Good airflow management not only provides flexibility for deploying switches and storage but allows flexibility in general deployment of IT equipment. There was a time not long ago when adding load, whether it was a strategic upgrade or a case of surreptitious density creep, meant re-tuning the whole data center. Sometimes this re-tuning was not just adjusting the mechanical plant to the increased load and moving around perforated floor tiles of different opening ratios, but it could mean having to move the IT load around to spread the load where it could be adequately cooled. With proper airflow management, density creep does not necessitate a kW guard at the door but is instead welcomed by merely rolling out a 5kW cabinet and rolling in a 20kW cabinet. Of course, that new cabinet may ask the mechanical plant to deliver another 2325 CFM of air into the room (CFM = 3.1W÷ΔT). For perspective purposes, if we rolled that 20kW cabinet into a small 500kW room, we would only be asking our cooling to deliver less than 3% additional airflow, which should easily be covered in our redundant reserve. In a 2MW room, that density hike would require less than a 1% increase in airflow volume – for most of us that are within our cautiously conservative margin of error.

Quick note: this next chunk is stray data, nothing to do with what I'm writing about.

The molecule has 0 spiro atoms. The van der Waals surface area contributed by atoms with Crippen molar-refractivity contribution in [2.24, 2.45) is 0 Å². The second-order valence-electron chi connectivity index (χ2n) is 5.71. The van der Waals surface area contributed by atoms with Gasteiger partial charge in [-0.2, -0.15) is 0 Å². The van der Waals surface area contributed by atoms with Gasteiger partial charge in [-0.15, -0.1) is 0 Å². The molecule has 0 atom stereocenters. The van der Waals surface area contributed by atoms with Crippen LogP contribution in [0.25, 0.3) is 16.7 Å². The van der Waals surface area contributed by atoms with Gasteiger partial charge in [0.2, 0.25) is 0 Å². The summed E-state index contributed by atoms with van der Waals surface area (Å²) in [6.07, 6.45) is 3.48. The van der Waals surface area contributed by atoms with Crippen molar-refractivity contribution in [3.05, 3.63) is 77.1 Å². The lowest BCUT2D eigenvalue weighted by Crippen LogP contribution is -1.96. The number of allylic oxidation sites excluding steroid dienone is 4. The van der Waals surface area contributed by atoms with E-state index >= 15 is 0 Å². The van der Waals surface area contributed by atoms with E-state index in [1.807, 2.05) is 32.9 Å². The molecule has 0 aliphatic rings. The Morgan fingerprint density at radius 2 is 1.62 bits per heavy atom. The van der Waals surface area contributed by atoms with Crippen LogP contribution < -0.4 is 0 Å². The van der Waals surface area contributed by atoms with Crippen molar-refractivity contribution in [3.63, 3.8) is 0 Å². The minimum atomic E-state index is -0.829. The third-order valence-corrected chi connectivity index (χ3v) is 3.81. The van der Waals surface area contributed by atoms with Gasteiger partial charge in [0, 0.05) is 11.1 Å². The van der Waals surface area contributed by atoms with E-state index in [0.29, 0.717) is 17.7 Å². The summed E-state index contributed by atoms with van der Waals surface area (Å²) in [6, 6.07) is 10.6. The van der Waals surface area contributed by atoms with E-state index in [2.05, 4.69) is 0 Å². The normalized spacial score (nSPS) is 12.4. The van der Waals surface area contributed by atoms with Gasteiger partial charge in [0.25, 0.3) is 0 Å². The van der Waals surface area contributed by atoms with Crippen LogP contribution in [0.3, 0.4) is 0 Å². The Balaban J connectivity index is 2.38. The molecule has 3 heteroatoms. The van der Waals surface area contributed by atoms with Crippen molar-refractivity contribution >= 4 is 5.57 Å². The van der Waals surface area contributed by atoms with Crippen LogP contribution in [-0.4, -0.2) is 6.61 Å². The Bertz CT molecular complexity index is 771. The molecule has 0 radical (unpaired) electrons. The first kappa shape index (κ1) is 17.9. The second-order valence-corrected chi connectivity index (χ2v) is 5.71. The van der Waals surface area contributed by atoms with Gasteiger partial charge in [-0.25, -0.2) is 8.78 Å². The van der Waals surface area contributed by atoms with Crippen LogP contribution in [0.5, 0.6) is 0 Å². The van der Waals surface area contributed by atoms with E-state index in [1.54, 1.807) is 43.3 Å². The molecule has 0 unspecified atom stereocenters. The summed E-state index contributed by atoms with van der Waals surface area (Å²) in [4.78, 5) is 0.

Back in the day, we either subjugated all our design and operational decisions to the tyranny of matching each perforated floor tile to the heat load of its adjacent server cabinet or we enriched our electric utility provider while likely continuously fighting a losing battle to hot spots. With good airflow management, we can escape that tyranny and make design decisions that optimize the effectiveness and efficiency of our mechanical plant and make IT equipment deployment decisions based on functional logic. If you’re not there yet, imagine this degree of flexibility. If you have been there for a while, this is just a reminder to not forget about the airflow management experts who helped you get there.

Ian Seaton

Ian Seaton

Data Center Consultant